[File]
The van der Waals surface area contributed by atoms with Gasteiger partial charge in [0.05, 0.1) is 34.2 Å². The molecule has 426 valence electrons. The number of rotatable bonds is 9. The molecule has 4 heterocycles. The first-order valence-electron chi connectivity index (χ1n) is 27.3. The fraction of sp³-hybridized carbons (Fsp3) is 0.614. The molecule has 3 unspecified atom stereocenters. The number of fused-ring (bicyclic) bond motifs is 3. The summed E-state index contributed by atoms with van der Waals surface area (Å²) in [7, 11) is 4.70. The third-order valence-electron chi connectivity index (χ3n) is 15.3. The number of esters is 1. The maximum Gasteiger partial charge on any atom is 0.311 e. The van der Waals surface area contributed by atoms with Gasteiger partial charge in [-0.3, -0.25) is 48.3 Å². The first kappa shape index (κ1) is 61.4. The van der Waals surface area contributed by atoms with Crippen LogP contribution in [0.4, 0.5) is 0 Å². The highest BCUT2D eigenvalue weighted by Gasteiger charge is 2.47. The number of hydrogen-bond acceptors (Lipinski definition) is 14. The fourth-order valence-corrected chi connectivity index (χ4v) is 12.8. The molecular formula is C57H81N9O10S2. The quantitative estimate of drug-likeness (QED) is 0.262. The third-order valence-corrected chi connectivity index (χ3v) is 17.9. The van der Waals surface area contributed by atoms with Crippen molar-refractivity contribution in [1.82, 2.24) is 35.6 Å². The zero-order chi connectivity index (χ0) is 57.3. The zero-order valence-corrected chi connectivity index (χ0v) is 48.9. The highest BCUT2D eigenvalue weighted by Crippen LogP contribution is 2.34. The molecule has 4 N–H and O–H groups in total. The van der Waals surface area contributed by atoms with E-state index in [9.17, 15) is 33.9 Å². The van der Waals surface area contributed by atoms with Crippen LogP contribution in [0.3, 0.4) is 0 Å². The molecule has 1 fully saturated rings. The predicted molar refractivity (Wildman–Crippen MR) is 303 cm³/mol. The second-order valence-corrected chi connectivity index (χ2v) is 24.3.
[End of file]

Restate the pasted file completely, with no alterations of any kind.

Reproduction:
The van der Waals surface area contributed by atoms with Gasteiger partial charge in [0.05, 0.1) is 34.2 Å². The molecule has 426 valence electrons. The number of rotatable bonds is 9. The molecule has 4 heterocycles. The first-order valence-electron chi connectivity index (χ1n) is 27.3. The fraction of sp³-hybridized carbons (Fsp3) is 0.614. The molecule has 3 unspecified atom stereocenters. The number of fused-ring (bicyclic) bond motifs is 3. The summed E-state index contributed by atoms with van der Waals surface area (Å²) in [7, 11) is 4.70. The third-order valence-electron chi connectivity index (χ3n) is 15.3. The number of esters is 1. The maximum Gasteiger partial charge on any atom is 0.311 e. The van der Waals surface area contributed by atoms with Gasteiger partial charge in [-0.3, -0.25) is 48.3 Å². The first kappa shape index (κ1) is 61.4. The van der Waals surface area contributed by atoms with Crippen LogP contribution in [0.4, 0.5) is 0 Å². The highest BCUT2D eigenvalue weighted by Gasteiger charge is 2.47. The number of hydrogen-bond acceptors (Lipinski definition) is 14. The fourth-order valence-corrected chi connectivity index (χ4v) is 12.8. The molecular formula is C57H81N9O10S2. The quantitative estimate of drug-likeness (QED) is 0.262. The third-order valence-corrected chi connectivity index (χ3v) is 17.9. The van der Waals surface area contributed by atoms with Crippen molar-refractivity contribution in [1.82, 2.24) is 35.6 Å². The zero-order chi connectivity index (χ0) is 57.3. The zero-order valence-corrected chi connectivity index (χ0v) is 48.9. The highest BCUT2D eigenvalue weighted by Crippen LogP contribution is 2.34. The molecule has 4 N–H and O–H groups in total. The van der Waals surface area contributed by atoms with E-state index in [9.17, 15) is 33.9 Å². The van der Waals surface area contributed by atoms with Crippen LogP contribution in [0.3, 0.4) is 0 Å². The molecule has 1 fully saturated rings. The predicted molar refractivity (Wildman–Crippen MR) is 303 cm³/mol. The second-order valence-corrected chi connectivity index (χ2v) is 24.3.